michael barbaro

Matt, what is the implication on the ground of organizations like the W.H.O. resisting this idea that there is symptomless spread? What does that actually mean throughout the world?

matt apuzzo

Well, I mean, so I’m in Belgium. And here’s a practical example. Belgium locked down nursing homes and said, you can’t visit if you’re sick. And thousands of people in nursing homes died. And they think that symptomless visitors and symptomless care workers brought the disease in, and they just had no idea that was even a possibility. We had the Diamond Princess cruise off the coast of Japan, where one of the reasons that people were allowed to mix and mingle and go to the buffet, even after a former passenger tested positive, was because, well, we don’t think he was symptomatic when he was on board. And then February 29, we get a tweet from the U.S. surgeon general, all caps: “Seriously, people, stop buying masks. They are not effective in preventing the general public from catching coronavirus.” And it’s hard to imagine the surgeon general weighing in like that if there was kind of a growing acceptance in the medical community that, boy, this might actually be spreading before symptoms.

michael barbaro

And of course, now we know that symptomless spread can be curbed, and a primary way to curb it is masks.

matt apuzzo

Yeah, and now good luck messaging that when you’ve been telling the public, in all caps, masks don’t help. As you look at these moments, it just cost us time. And that’s kind of the story of Covid right now. We lost time.

michael barbaro

So, Matt, where does this debate stand at the moment? I mean, is there a settled understanding of whether or not, and how frequently, someone without symptoms can spread the coronavirus?

matt apuzzo

I think the best science now is people without symptoms are contributing to the spread of this pandemic. It’s significant. We don’t know exactly how significant it is.

michael barbaro

Mm-hmm. But it is clearly something that happens. And because it’s symptomless, it represents a special danger in this pandemic.

matt apuzzo

Exactly right.

michael barbaro

So that’s the public health consensus. But given everything that you have just told us, do you think that the public has reached that same conclusion? Has that message convincingly reached the world?

matt apuzzo

Well, the message is still a mess, right? I mean, we saw in early June, the W.H.O. came out and said, oh, symptomless spreading is really rare. And then they walked it back the next day. And part of what the W.H.O. is still doing is trying to draw this distinction between asymptomatic and pre-symptomatic, and it feels like we’re right back in February.

michael barbaro

Right. We’re making distinctions that don’t mean all that much to people who are trying to decide whether to go to work, whether to go to a restaurant, whether to see friends.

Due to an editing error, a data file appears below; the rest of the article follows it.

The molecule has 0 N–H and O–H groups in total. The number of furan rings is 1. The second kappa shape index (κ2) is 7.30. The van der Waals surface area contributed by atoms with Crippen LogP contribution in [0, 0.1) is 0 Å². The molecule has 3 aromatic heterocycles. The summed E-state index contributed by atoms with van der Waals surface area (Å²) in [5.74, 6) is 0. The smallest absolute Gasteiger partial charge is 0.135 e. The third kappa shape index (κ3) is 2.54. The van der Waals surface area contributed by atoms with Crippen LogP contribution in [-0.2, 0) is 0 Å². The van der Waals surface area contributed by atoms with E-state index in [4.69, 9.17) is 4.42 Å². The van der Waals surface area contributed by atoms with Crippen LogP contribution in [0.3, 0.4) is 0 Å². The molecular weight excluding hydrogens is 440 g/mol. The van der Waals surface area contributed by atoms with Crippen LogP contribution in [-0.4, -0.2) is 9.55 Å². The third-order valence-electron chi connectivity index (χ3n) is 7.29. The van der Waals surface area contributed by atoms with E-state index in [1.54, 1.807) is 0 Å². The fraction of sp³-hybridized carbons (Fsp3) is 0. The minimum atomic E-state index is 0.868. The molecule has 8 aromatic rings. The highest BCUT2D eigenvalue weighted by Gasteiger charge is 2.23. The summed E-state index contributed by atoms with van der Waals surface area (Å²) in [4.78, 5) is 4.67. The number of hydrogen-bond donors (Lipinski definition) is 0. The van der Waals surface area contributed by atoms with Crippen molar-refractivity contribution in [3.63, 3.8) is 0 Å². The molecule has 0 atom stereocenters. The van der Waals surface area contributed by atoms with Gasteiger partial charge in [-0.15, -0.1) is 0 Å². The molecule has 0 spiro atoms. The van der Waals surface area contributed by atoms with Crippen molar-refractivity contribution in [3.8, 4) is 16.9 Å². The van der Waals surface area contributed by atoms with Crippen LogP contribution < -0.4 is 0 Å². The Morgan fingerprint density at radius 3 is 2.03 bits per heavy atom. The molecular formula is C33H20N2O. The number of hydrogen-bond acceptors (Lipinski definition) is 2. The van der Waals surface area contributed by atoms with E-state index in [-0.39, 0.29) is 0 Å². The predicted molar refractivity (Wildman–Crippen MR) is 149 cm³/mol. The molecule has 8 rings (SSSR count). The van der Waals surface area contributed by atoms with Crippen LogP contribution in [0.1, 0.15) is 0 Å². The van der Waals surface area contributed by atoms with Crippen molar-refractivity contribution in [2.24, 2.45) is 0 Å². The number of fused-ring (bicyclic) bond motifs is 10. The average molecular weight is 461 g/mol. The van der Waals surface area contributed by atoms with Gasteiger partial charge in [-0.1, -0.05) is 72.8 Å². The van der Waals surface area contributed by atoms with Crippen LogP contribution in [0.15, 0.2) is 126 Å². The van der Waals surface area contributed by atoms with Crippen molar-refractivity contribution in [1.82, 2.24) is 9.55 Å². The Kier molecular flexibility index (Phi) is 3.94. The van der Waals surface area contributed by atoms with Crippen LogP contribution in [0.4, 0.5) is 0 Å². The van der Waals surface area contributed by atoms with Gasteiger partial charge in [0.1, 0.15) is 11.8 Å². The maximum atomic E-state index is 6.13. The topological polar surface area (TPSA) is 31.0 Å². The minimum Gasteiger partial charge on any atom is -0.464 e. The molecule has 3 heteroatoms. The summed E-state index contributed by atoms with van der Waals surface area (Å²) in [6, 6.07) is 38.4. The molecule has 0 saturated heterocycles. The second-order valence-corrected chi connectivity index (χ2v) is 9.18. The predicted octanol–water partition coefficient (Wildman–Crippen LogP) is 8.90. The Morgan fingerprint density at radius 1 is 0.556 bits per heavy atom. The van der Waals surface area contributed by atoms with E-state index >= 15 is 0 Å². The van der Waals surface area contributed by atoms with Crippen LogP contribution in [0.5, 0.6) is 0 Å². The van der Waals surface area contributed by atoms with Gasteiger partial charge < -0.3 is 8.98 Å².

matt apuzzo

Yeah, and those are life and death situations right now. If I wake up in the morning and I believe that I’m not sick, and if the whole policy comes down to me understanding the difference between asymptomatic and oligosymptomatic and pre-symptomatic transmission, then the important message is lost. I’m putting other people’s lives in danger with my decisions.

michael barbaro

Matt, thank you very much.

matt apuzzo

Good to be with you.

michael barbaro

Doctor, if German authorities and European health officials and the W.H.O. had taken your findings seriously back in January, despite the fact that it was a single patient, despite the fact that there was a semantic debate around the title of the paper, how do you think it would have made a difference in the state of the pandemic today?

camilla rothe

Ha. That is very difficult to tell. It would be too easy, even though I would like to say that that could have saved hundred thousands of lives. Had authorities been stricter at an earlier point in time, well, would have people accepted it? This may sound strange, but maybe we needed the drastic pictures that we saw in Italy, when the military had to basically bury the coffins because nobody else could, or the dramatic pictures from New York City. Maybe that we needed, all of us needed that shock to take it seriously and really to pull up our socks to fight the virus. So it’s very difficult to tell what would have happened had we taken this onboard early on.

matt apuzzo

Has this experience changed how you see the global health community, your colleagues essentially?

camilla rothe

Oh, yes, definitely. Definitely. It was a very sobering experience. I still don’t know what to make of it. What I really hope is that someone is going to somehow work this up in a, again, in a scientific way to say, what happened? What happened in the heads of people? Why was this unwelcome news? Why was this dismissed? Can we learn from this? Is this, if you like, a cognitive error on the side of decision makers? And what can we do to prevent this from happening again? And I was, to be honest, deeply disappointed by it. But more so, I really wish to understand what was behind it. I’m really hoping that one day someone will come and explain to me what the issue really was.

michael barbaro